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MonkeyNotes-Coriolanus by William Shakespeare
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OVERALL ANALYSES

CHARACTERS

Coriolanus

Caius Marcius (Coriolanus) is an inflexible, arrogant heroic warrior, whose fortitude and perseverance win every match on the battlefield; outside of war, however, his basic characteristics cause him problems and lead to his downfall. Much of Marcius’ behavior is motivated by his mother’s demands. She has trained him to be an honorable and willful soldier, sending him off to war at age sixteen. When he is challenged to be something other than a military leader, however, he is unable to rise to the occasion.

Coriolanus has a hot temper. His bursts of anger get him into trouble throughout the play; he provokes class antagonism, causes his own banishment from Rome, and even makes his fellow patricians lose faith in him. He is also filled with pride. He disrespects the commoners, feeling they are not as smart as the patricians and are unfit to even be represented in the government. Because they do not share his values, Coriolanus refuses to hide his contempt for them. But then, Coriolanus is always brutally honest and speaks his mind. He believes the commoners are inconstant and cowardly, and he clearly tells them so. He calls the tribunes, and then Aufidius, liars, angering them to the point that they must rid themselves of this arrogant warrior.

In spite of his obvious intelligence, Coriolanus lacks insight into himself. He never realizes the affect that he is having on people, until it is too late. Largely due to his outspokenness, he angers the tribunes, the Senators, the common people, and even his family. He also fails to see how inflexible that he is; but he can never make a concession or see another’s point of view. As a result, he fails miserably in the world of politics.


Coriolanus is greatly influenced by his mother. Although Volumnia denies it, he has inherited much of who he is from her. She herself acknowledges the influence she exercises over him when she reminds him in the intercession scene that “there is no man in the world more bount to his mother”. She has taught him to equate nobility with inflexibility. She has instilled in him arrogance and contempt of the commoners. He has inherited his choleric anger from her although he carries it to uncontrollable heights. She has led him to value war wounds above everything else. This is evident when she remarks, “O, he is wounded; I thank the gods for it.” She has catered to Coriolanus’ pride by leading him to believe that he is a man “to imitate the graces of god”. As long as Coriolanus has her approval, he does not fear anything, nor does he need to be bothered about the moral implications of his actions, for she will be there to support him. When he is banished, he does not feel her influence on a daily basis, and it makes a difference. He truly becomes his own man - distancing himself from any emotion of or for Rome. However, when Volumnia presents herself to him near the end of the play and begs, on her knees, for her son not to attack Rome, he is powerless against her. He comments that although Volumnia has succeeded in winning a “happy victory to Rome,” he has betrayed himself in a way and is, therefore, lost.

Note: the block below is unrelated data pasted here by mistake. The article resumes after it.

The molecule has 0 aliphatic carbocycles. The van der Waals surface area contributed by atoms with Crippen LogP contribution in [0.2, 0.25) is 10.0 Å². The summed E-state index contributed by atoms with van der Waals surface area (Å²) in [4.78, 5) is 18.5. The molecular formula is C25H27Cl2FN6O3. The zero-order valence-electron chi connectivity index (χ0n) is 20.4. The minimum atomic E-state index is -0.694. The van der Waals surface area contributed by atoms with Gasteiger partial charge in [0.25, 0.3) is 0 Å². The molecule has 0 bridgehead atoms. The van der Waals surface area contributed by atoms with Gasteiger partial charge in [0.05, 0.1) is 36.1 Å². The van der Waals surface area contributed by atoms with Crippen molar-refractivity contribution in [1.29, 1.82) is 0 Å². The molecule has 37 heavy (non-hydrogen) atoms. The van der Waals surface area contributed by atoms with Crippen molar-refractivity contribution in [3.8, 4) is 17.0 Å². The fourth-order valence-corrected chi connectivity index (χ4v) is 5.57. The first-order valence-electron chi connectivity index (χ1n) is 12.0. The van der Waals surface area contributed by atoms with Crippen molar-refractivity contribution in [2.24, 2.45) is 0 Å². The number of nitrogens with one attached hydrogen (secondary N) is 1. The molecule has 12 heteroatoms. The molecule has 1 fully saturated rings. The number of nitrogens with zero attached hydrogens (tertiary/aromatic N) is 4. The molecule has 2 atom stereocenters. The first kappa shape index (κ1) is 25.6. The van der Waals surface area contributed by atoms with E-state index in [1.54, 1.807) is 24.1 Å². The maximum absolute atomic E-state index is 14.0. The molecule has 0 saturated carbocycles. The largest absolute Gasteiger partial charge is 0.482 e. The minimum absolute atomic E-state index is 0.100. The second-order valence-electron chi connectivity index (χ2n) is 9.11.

Coriolanus’ inflexibility, impatience, pride, uncontrollable anger, and inability to judge situations ultimately lead to his downfall. His enemies realize his weakness and manipulate him to their advantage. They know that once he is aroused, his fury will be unstoppable. Sicinius accurately observes that it is as easy to incite Coriolanus “as to set dogs on sheep”. When the tribunes accuse him of being a traitor, he cannot restrain himself and hurls insults at them and the commoners, calling them “common curs.” Such insults infuriate them and cause them to sentence Coriolanus into exile. Aufidius too perceives Coriolanus’ pride as a weakness and uses it to his advantage. In the last scene of the play, Aufidius calls him a “traitor” and dismisses him as a “boy of tears”. This leads Coriolanus to remind the Volscians of their humiliating defeat at his hands at Corioli and gives Aufidius an excellent opportunity to kill him.

The play reveals how Coriolanus cannot win at the game of politics, for he lacks the ability to wear many guises. By being true to himself, he enrages those around him. If nothing else, he is a singular human being, and his aloneness is restated throughout the play. Loyal to none but himself, yet lacking inner resources, in the end he resorts to the only role he knows, that of the warrior and therein lies his demise.

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